A person’s brain occupies approximately 2 percent of the body’s weight, yet it uses 25 percent of the body’s energy. This amount of energy is required to stay alive, move around, and think. Studies have shown that struggling students require more energy in order to process what they are learning, especially if what they are asked to do stresses weak abilities such as working memory or processing speed.
I led a learning differences simulation this week created by the Northern California Branch of the International Dyslexia Association. Each station simulated what it is like to have a particular learning difference. For example, one activity is supposed to simulate an auditory processing problem. The students were supposed to be on a science field trip. They were told to listen to their group leader and do what she told them to do. The problem is that the students could hear their own group leader and five other group leaders all speaking at the same time. There were times when the other group leader’s voices were as loud or louder than their own. As I watched the participants try to do the activity, they looked very distressed and upset.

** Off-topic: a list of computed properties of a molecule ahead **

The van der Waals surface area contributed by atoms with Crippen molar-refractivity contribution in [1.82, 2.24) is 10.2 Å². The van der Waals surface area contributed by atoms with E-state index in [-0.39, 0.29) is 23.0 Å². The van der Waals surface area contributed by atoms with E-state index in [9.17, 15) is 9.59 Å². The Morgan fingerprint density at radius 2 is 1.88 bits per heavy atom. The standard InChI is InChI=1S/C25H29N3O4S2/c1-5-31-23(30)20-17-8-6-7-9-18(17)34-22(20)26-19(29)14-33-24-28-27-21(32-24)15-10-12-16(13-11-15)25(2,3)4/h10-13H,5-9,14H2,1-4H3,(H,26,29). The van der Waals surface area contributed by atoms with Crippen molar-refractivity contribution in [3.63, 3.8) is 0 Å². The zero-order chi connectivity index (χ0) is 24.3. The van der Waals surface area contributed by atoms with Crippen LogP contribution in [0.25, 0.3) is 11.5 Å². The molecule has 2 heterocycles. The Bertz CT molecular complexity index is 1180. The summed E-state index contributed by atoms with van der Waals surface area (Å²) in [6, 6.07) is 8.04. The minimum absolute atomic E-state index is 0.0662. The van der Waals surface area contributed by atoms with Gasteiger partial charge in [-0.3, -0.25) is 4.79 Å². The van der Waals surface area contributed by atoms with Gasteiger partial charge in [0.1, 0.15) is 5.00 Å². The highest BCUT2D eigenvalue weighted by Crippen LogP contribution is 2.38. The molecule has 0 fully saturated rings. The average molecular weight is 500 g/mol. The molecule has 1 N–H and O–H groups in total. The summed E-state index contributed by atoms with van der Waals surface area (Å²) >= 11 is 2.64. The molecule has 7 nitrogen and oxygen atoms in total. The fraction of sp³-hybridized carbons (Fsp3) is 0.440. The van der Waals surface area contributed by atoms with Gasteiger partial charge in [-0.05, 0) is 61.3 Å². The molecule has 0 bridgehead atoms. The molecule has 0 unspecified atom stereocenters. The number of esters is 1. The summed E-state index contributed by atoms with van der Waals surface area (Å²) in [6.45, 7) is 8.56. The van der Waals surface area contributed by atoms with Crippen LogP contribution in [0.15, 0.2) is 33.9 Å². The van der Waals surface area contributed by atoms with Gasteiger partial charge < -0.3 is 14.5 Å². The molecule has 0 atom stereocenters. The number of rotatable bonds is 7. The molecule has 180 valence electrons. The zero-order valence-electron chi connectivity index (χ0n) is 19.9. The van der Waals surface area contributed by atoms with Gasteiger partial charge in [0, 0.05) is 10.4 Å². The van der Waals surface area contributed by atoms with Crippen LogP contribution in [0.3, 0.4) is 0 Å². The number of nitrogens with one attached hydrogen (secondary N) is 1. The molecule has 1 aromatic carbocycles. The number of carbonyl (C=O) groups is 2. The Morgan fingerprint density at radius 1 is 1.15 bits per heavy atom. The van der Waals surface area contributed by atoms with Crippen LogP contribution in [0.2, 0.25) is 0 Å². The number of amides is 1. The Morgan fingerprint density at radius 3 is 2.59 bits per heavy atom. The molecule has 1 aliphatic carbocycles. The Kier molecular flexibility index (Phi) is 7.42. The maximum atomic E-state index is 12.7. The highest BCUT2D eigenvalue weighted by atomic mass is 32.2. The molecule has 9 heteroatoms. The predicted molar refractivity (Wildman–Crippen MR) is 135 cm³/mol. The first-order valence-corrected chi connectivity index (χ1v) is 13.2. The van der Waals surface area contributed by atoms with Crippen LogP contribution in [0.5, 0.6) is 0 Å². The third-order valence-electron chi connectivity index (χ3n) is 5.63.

The whole event lasted a little over an hour. As I would escort participants between one simulation and the next, they often mentioned how exhausting the activities were. I heard more than once, “I can’t imagine how a student feels after struggling like this all day long.” The parents who participated left with a deep understanding of why their child comes home from school totally exhausted.
How can parents help? If your child has a hard time in school and comes home exhausted each day, there are several things you can do to help.